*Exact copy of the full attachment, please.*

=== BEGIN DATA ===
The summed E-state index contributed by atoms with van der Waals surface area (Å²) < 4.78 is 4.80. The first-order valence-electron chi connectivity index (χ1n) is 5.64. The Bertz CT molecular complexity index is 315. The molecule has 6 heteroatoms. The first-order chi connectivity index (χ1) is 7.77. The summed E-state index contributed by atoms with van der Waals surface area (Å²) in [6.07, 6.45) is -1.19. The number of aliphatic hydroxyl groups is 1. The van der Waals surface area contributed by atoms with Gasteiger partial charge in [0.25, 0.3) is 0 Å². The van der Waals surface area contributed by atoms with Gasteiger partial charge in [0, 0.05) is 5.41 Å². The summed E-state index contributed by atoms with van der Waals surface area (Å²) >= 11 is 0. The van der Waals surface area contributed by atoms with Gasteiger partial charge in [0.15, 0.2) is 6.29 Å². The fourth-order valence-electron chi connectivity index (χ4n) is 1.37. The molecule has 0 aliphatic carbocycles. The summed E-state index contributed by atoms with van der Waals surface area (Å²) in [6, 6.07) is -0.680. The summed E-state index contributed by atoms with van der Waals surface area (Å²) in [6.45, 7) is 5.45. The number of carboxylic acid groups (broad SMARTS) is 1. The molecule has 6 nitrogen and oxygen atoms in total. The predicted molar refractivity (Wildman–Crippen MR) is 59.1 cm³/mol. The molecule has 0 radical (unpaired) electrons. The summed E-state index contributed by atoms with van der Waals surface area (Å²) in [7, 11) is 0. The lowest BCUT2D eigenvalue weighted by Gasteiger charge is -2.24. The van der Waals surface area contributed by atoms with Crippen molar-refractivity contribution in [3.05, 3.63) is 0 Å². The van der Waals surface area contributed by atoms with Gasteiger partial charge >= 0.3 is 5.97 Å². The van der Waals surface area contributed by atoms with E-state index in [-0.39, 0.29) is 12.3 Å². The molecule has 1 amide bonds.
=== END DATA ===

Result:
The summed E-state index contributed by atoms with van der Waals surface area (Å²) < 4.78 is 4.80. The first-order valence-electron chi connectivity index (χ1n) is 5.64. The Bertz CT molecular complexity index is 315. The molecule has 6 heteroatoms. The first-order chi connectivity index (χ1) is 7.77. The summed E-state index contributed by atoms with van der Waals surface area (Å²) in [6.07, 6.45) is -1.19. The number of aliphatic hydroxyl groups is 1. The van der Waals surface area contributed by atoms with Gasteiger partial charge in [0.25, 0.3) is 0 Å². The van der Waals surface area contributed by atoms with Gasteiger partial charge in [0, 0.05) is 5.41 Å². The summed E-state index contributed by atoms with van der Waals surface area (Å²) >= 11 is 0. The van der Waals surface area contributed by atoms with Gasteiger partial charge in [0.15, 0.2) is 6.29 Å². The fourth-order valence-electron chi connectivity index (χ4n) is 1.37. The molecule has 0 aliphatic carbocycles. The summed E-state index contributed by atoms with van der Waals surface area (Å²) in [6, 6.07) is -0.680. The summed E-state index contributed by atoms with van der Waals surface area (Å²) in [6.45, 7) is 5.45. The number of carboxylic acid groups (broad SMARTS) is 1. The molecule has 6 nitrogen and oxygen atoms in total. The predicted molar refractivity (Wildman–Crippen MR) is 59.1 cm³/mol. The molecule has 0 radical (unpaired) electrons. The summed E-state index contributed by atoms with van der Waals surface area (Å²) in [7, 11) is 0. The lowest BCUT2D eigenvalue weighted by Gasteiger charge is -2.24. The van der Waals surface area contributed by atoms with Crippen molar-refractivity contribution in [3.05, 3.63) is 0 Å². The van der Waals surface area contributed by atoms with Gasteiger partial charge >= 0.3 is 5.97 Å². The van der Waals surface area contributed by atoms with E-state index in [-0.39, 0.29) is 12.3 Å². The molecule has 1 amide bonds.